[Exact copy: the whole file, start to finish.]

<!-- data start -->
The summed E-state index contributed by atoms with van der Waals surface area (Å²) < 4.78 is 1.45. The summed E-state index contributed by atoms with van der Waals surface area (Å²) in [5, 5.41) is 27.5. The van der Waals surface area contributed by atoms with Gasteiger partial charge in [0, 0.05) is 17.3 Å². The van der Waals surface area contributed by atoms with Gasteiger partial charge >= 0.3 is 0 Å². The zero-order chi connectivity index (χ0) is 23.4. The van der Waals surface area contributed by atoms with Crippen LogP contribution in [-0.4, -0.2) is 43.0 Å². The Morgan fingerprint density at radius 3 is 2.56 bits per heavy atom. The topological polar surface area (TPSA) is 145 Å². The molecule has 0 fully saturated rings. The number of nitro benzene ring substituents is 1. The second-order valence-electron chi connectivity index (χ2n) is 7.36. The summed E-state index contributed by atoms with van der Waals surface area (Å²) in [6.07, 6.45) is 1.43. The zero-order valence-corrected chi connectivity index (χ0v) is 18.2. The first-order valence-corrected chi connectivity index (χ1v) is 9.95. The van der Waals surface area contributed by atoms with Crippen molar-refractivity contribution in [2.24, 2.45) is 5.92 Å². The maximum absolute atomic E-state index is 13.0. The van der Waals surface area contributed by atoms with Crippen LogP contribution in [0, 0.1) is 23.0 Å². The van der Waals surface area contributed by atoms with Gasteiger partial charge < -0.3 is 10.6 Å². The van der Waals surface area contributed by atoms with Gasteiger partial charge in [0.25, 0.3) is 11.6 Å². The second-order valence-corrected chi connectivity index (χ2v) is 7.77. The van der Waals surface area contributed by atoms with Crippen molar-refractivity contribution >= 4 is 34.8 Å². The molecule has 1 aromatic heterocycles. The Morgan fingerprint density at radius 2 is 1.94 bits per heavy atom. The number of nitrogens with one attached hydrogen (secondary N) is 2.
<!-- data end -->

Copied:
The summed E-state index contributed by atoms with van der Waals surface area (Å²) < 4.78 is 1.45. The summed E-state index contributed by atoms with van der Waals surface area (Å²) in [5, 5.41) is 27.5. The van der Waals surface area contributed by atoms with Gasteiger partial charge in [0, 0.05) is 17.3 Å². The van der Waals surface area contributed by atoms with Gasteiger partial charge >= 0.3 is 0 Å². The zero-order chi connectivity index (χ0) is 23.4. The van der Waals surface area contributed by atoms with Crippen LogP contribution in [-0.4, -0.2) is 43.0 Å². The Morgan fingerprint density at radius 3 is 2.56 bits per heavy atom. The topological polar surface area (TPSA) is 145 Å². The molecule has 0 fully saturated rings. The number of nitro benzene ring substituents is 1. The second-order valence-electron chi connectivity index (χ2n) is 7.36. The summed E-state index contributed by atoms with van der Waals surface area (Å²) in [6.07, 6.45) is 1.43. The zero-order valence-corrected chi connectivity index (χ0v) is 18.2. The first-order valence-corrected chi connectivity index (χ1v) is 9.95. The van der Waals surface area contributed by atoms with Crippen molar-refractivity contribution in [2.24, 2.45) is 5.92 Å². The maximum absolute atomic E-state index is 13.0. The van der Waals surface area contributed by atoms with Crippen LogP contribution in [0, 0.1) is 23.0 Å². The van der Waals surface area contributed by atoms with Gasteiger partial charge < -0.3 is 10.6 Å². The van der Waals surface area contributed by atoms with Gasteiger partial charge in [0.25, 0.3) is 11.6 Å². The second-order valence-corrected chi connectivity index (χ2v) is 7.77. The van der Waals surface area contributed by atoms with Crippen molar-refractivity contribution >= 4 is 34.8 Å². The molecule has 1 aromatic heterocycles. The Morgan fingerprint density at radius 2 is 1.94 bits per heavy atom. The number of nitrogens with one attached hydrogen (secondary N) is 2.